Basic Info
  • Nonfiction
  • Essay
  • Short Story
  • Memoir

Shopping list as essay. Death certificate as personal narrative. Map as manifesto. Where once writers of nonfiction were expected to adhere firmly to traditional presentation of their material and avoid overly creative manipulation of form, contemporary writers increasingly challenge these rigid notions, insisting that the thoughtful exploration of a subject can be enhanced by a complementary form to add additional layers of meaning. Today’s prose might therefore borrow the formats of poetry or drama in order to most effectively make its point. It might masquerade as a dialogue, resumé, instruction manual, itinerary, or any of a myriad of traditionally non-literary forms. It might even use forms like comics to present literary content. In this workshop, we will discuss many of the fun and interesting ways that contemporary writers are pushing the boundaries by using unconventional forms in their work. We will read contemporary essays that demonstrate the appropriation of other forms and look closely at how the writers’ deliberate formal choices inform their subject matter. Then we will dive in and experiment with form in our own work, discussing the effectiveness and potential pitfalls of our chosen forms in workshop. Expect to break all of your own rules, hit upon brilliant ideas, and have a lot of fun taking your writing into new territories. This is a generative course, so bring only your open mind!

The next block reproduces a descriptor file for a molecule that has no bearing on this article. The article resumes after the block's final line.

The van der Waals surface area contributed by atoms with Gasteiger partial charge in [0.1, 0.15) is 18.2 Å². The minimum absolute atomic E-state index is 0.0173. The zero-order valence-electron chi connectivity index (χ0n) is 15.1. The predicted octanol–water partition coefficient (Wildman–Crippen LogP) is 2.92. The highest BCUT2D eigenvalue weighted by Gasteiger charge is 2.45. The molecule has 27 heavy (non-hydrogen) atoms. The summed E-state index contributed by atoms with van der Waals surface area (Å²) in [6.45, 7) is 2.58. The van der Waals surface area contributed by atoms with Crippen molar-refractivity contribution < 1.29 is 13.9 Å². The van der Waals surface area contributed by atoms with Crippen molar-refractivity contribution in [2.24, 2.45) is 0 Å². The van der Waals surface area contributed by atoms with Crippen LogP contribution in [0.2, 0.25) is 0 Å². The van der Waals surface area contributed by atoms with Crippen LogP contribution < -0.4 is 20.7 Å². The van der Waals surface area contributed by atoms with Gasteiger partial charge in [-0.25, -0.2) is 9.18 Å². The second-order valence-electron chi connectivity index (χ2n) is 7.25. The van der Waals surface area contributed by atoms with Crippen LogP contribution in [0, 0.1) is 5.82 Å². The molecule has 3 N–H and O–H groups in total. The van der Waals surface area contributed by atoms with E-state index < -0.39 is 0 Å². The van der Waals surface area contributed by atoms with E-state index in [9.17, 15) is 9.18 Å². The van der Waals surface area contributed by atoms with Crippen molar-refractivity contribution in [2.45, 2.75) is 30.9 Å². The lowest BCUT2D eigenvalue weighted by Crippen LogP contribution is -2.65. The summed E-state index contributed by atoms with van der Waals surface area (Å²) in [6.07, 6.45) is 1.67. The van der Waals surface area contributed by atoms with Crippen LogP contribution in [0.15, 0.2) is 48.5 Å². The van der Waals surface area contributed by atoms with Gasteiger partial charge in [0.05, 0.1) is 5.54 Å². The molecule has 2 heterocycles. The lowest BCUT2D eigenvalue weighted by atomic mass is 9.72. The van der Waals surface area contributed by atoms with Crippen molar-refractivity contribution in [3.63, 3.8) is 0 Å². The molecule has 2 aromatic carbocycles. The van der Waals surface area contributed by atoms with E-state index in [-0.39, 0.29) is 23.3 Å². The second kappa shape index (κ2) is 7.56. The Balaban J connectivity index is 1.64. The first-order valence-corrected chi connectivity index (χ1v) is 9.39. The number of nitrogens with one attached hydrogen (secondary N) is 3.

Mieke Eerkens


Mieke Eerkens is a Dutch-American writer who grew up between Los Angeles and The Netherlands. She earned an M.A. in English from the University of Leiden in The Netherlands, and an M.F.A. in nonfiction writing from The University of Iowa. She currently teaches creative writing for UCLA Extension’s Writers’ Program in Los Angeles. Her work has appeared in various outlets, including The Atlantic, The Rumpus, Los Angeles Review of Books, Pen America, PANK, Guernica, and Creative Nonfiction, and has been nominated for the Pushcart Prize. Her work has also been anthologized in Best Travel Writing 2011; Norton’s Fakes: An Anthology of Pseudo-Interviews, Faux-Lectures, Quasi-Letters, “Found” Texts, and Other Fraudulent Artifacts, edited by David Shields; and A Book of Uncommon Prayer. Her essay “Seep,” about the Cosco Busan oil spill, was a winner of the Walton Sustainability Solutions Essay Award in collaboration with Creative Nonfiction magazine, and was selected as a “Notable Essay” in Best American Science and Nature Writing 2015. She has served as editor-in-chief of the literary magazine Transfer and as a reader for literary journals and prizes. She is currently working on a book about her parents’ respective experiences in WWII and the inheritance of war trauma. Her book, All Ships Follow Me: A Family's Inheritance of War, is forthcoming from Picador.